The image grows with the format
by Manfred Rehm, press photographer
Pestered by merging lines in slides and with my head full of propaganda for dynamic photography, I recently fulfilled a long-standing wish: I purchased an optical bench camera. At first sight, a 4 x 5″ camera is absurd to handle the work of a versatile photo journalist employed by a news agency.
On second thought, applications begin to crystallize: the new bank building, the skylines, color shots for cover pages, the rare postage stamp at the auction, the new Olympia coin, and many others.
The conventional picture of the photo journalist with a 35 mm camera with motor drive and zoom lens will henceforth change in that there will also be a reporter with 4 x 5″ bellows camera where I happen to be.
What good is a motor drive camera at the art exhibition? It should be used at a football game or in a street march.
Those were some of my thoughts before I bought the large one. Then, while working with the large-format camera, I made an observation which came unexpectedly and above all things without any action on my part. Wherever I appeared with the big one, people showed respect and I heard less comments like
“What are you taking snapshots of?”
When seen with my 3 5 mm cameras, managers and other partners for a job used to say that they had the same model and started boasting about their alleged skills and merits in photography.
Many people automatically equate the same performance to the same camera.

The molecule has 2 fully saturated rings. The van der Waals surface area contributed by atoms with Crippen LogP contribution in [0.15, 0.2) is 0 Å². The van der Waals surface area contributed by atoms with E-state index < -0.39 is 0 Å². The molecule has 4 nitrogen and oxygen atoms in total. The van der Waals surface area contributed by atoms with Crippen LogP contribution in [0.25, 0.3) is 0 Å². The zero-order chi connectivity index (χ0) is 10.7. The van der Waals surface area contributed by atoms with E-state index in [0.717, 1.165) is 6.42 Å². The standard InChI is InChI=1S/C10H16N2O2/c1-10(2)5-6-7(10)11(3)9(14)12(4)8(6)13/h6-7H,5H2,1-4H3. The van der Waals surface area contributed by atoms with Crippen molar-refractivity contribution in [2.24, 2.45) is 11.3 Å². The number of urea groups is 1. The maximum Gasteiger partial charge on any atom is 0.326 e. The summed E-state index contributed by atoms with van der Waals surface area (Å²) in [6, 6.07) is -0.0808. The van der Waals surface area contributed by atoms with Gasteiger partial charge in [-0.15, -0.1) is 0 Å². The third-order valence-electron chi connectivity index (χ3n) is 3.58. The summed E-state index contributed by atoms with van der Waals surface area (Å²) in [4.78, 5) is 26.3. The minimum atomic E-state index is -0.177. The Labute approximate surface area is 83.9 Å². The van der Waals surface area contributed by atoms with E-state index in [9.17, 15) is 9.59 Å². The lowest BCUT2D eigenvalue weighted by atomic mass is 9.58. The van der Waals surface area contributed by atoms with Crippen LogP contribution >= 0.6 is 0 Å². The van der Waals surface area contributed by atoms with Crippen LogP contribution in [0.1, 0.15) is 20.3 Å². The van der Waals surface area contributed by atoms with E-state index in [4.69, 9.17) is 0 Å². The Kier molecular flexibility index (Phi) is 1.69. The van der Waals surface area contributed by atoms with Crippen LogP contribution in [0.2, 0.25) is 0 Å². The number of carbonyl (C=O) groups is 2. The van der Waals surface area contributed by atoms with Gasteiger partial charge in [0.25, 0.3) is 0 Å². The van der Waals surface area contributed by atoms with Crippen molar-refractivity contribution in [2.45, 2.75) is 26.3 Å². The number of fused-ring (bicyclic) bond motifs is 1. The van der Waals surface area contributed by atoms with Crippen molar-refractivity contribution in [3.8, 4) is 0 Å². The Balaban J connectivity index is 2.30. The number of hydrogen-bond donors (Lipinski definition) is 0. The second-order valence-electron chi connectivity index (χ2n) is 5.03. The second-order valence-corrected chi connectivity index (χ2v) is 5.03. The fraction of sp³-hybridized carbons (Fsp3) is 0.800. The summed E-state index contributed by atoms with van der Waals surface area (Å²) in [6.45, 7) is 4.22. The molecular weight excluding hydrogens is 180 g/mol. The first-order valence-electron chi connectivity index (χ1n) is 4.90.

The amateur using a prestige camera puts himself on the same professional level as a highly qualified specialist simply by owning the same camera model.
There is no need to discuss the fact that a substantial difference exists between the souvenir shot through the airplane window (even if it was taken with the most expensive SLR on the market) and the difficult business of a photographer which often consists of having to transform boring motifs into images of strong emotional appeal.
When the photographer uses equipment which his principals are not familiar with and above all do not know how to handle, this is a substantial gain in prestige for the photographer which will reflect in an appropriate fee.
The large-format photographer- many colleagues have observed and will be able to confirm this- is taken more seriously by his environment. Whenever possible, this gain in image should be exploited, provided Scheimpflug and displacement are familiar terms.
So, I got rid of the converging lines and as far as the rest is concerned applied my precise 35 mm techniques to the large-format camera to obtain remarkably good results. Primarily in conjunction with the new high-performance lenses, the quality standard has increased enormously.
Another delicate field is slide duplication, primarily from 35 mm to large format; no problem with the 4 x 5″ camera. Puny 3 5 mm or 6 x 6 slides can be transformed easily to the effective 4 x 5″ format and the surprised observer will take pleasure in the large-format duplicates as if they were originals.
The large format is also ideal for reproductions; the author has noted this benefit time and time again in his honorary capacity as the photographer for the Historic Society of Eschborn/Taunus when reproducing old postcards, stamps, and pictures
The “large one” has added a new dimension to my photo life and made it more interesting. For years, I had to tilt the easel when copying architecture shots and cheat my way through delicate assignments. This age of compromise is over. I now own the best prerequisite for creative work and first-class technology in all fields of photography.